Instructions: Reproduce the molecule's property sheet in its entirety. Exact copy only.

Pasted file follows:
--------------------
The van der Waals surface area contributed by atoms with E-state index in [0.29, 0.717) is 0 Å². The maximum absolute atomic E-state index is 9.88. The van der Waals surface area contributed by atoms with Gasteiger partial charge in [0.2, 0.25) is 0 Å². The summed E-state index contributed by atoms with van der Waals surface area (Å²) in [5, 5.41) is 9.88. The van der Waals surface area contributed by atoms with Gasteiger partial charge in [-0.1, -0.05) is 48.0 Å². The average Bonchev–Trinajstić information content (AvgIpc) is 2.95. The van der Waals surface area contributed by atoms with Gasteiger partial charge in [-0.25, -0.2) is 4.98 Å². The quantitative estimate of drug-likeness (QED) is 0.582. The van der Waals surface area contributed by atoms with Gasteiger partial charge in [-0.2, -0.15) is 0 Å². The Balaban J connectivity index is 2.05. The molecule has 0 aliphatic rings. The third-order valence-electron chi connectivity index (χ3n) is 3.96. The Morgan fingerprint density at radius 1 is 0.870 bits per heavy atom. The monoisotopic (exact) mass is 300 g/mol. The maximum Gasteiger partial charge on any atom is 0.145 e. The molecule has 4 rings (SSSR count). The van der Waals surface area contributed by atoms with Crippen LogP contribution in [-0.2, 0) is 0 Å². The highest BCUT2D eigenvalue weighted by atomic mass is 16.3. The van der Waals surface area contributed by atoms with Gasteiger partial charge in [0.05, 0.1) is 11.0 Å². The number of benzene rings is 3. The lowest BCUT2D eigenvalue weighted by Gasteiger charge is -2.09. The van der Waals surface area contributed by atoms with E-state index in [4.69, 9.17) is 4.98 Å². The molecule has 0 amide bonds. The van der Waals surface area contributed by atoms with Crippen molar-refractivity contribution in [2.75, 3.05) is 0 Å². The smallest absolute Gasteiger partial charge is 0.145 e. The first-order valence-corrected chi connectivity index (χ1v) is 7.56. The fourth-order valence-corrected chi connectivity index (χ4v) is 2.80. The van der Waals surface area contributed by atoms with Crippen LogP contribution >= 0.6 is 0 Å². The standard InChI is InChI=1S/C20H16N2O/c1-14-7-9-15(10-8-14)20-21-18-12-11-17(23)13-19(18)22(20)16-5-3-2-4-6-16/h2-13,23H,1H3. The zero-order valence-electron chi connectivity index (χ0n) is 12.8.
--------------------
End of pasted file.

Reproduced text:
The van der Waals surface area contributed by atoms with E-state index in [0.29, 0.717) is 0 Å². The maximum absolute atomic E-state index is 9.88. The van der Waals surface area contributed by atoms with Gasteiger partial charge in [0.2, 0.25) is 0 Å². The summed E-state index contributed by atoms with van der Waals surface area (Å²) in [5, 5.41) is 9.88. The van der Waals surface area contributed by atoms with Gasteiger partial charge in [-0.1, -0.05) is 48.0 Å². The average Bonchev–Trinajstić information content (AvgIpc) is 2.95. The van der Waals surface area contributed by atoms with Gasteiger partial charge in [-0.25, -0.2) is 4.98 Å². The quantitative estimate of drug-likeness (QED) is 0.582. The van der Waals surface area contributed by atoms with Gasteiger partial charge in [-0.2, -0.15) is 0 Å². The Balaban J connectivity index is 2.05. The molecule has 0 aliphatic rings. The third-order valence-electron chi connectivity index (χ3n) is 3.96. The Morgan fingerprint density at radius 1 is 0.870 bits per heavy atom. The monoisotopic (exact) mass is 300 g/mol. The maximum Gasteiger partial charge on any atom is 0.145 e. The molecule has 4 rings (SSSR count). The van der Waals surface area contributed by atoms with Crippen LogP contribution in [-0.2, 0) is 0 Å². The highest BCUT2D eigenvalue weighted by atomic mass is 16.3. The van der Waals surface area contributed by atoms with Gasteiger partial charge in [0.05, 0.1) is 11.0 Å². The number of benzene rings is 3. The lowest BCUT2D eigenvalue weighted by Gasteiger charge is -2.09. The van der Waals surface area contributed by atoms with E-state index in [4.69, 9.17) is 4.98 Å². The molecule has 0 amide bonds. The van der Waals surface area contributed by atoms with Crippen molar-refractivity contribution in [2.75, 3.05) is 0 Å². The smallest absolute Gasteiger partial charge is 0.145 e. The first-order valence-corrected chi connectivity index (χ1v) is 7.56. The fourth-order valence-corrected chi connectivity index (χ4v) is 2.80. The van der Waals surface area contributed by atoms with Crippen LogP contribution >= 0.6 is 0 Å². The standard InChI is InChI=1S/C20H16N2O/c1-14-7-9-15(10-8-14)20-21-18-12-11-17(23)13-19(18)22(20)16-5-3-2-4-6-16/h2-13,23H,1H3. The zero-order valence-electron chi connectivity index (χ0n) is 12.8.